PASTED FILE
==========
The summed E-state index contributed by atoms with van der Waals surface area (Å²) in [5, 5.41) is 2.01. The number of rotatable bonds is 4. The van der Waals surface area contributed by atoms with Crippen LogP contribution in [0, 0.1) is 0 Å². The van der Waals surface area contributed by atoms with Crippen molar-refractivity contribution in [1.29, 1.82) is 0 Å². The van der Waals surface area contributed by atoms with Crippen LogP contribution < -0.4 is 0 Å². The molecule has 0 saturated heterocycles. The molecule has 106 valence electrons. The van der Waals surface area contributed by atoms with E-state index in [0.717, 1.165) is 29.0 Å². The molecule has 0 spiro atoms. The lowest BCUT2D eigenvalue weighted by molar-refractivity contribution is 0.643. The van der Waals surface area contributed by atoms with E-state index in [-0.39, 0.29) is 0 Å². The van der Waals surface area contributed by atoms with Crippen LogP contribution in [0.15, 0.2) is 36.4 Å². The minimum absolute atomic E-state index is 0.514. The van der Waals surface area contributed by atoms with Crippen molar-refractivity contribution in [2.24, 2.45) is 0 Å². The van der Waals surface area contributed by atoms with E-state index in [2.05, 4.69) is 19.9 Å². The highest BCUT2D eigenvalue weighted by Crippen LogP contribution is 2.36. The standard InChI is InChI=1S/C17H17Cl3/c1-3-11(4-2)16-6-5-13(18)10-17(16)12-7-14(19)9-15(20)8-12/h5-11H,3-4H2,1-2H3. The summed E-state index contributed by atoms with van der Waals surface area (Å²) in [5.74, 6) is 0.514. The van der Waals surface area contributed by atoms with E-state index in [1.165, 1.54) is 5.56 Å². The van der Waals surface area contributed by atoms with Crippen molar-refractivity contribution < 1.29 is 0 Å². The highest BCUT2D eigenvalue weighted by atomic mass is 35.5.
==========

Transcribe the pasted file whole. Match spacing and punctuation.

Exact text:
The summed E-state index contributed by atoms with van der Waals surface area (Å²) in [5, 5.41) is 2.01. The number of rotatable bonds is 4. The van der Waals surface area contributed by atoms with Crippen LogP contribution in [0, 0.1) is 0 Å². The van der Waals surface area contributed by atoms with Crippen molar-refractivity contribution in [1.29, 1.82) is 0 Å². The van der Waals surface area contributed by atoms with Crippen LogP contribution < -0.4 is 0 Å². The molecule has 0 saturated heterocycles. The molecule has 106 valence electrons. The van der Waals surface area contributed by atoms with E-state index in [0.717, 1.165) is 29.0 Å². The molecule has 0 spiro atoms. The lowest BCUT2D eigenvalue weighted by molar-refractivity contribution is 0.643. The van der Waals surface area contributed by atoms with E-state index in [-0.39, 0.29) is 0 Å². The van der Waals surface area contributed by atoms with Crippen LogP contribution in [0.15, 0.2) is 36.4 Å². The minimum absolute atomic E-state index is 0.514. The van der Waals surface area contributed by atoms with Crippen molar-refractivity contribution in [2.24, 2.45) is 0 Å². The van der Waals surface area contributed by atoms with E-state index in [2.05, 4.69) is 19.9 Å². The highest BCUT2D eigenvalue weighted by Crippen LogP contribution is 2.36. The standard InChI is InChI=1S/C17H17Cl3/c1-3-11(4-2)16-6-5-13(18)10-17(16)12-7-14(19)9-15(20)8-12/h5-11H,3-4H2,1-2H3. The summed E-state index contributed by atoms with van der Waals surface area (Å²) in [5.74, 6) is 0.514. The van der Waals surface area contributed by atoms with E-state index in [1.165, 1.54) is 5.56 Å². The van der Waals surface area contributed by atoms with Crippen molar-refractivity contribution < 1.29 is 0 Å². The highest BCUT2D eigenvalue weighted by atomic mass is 35.5.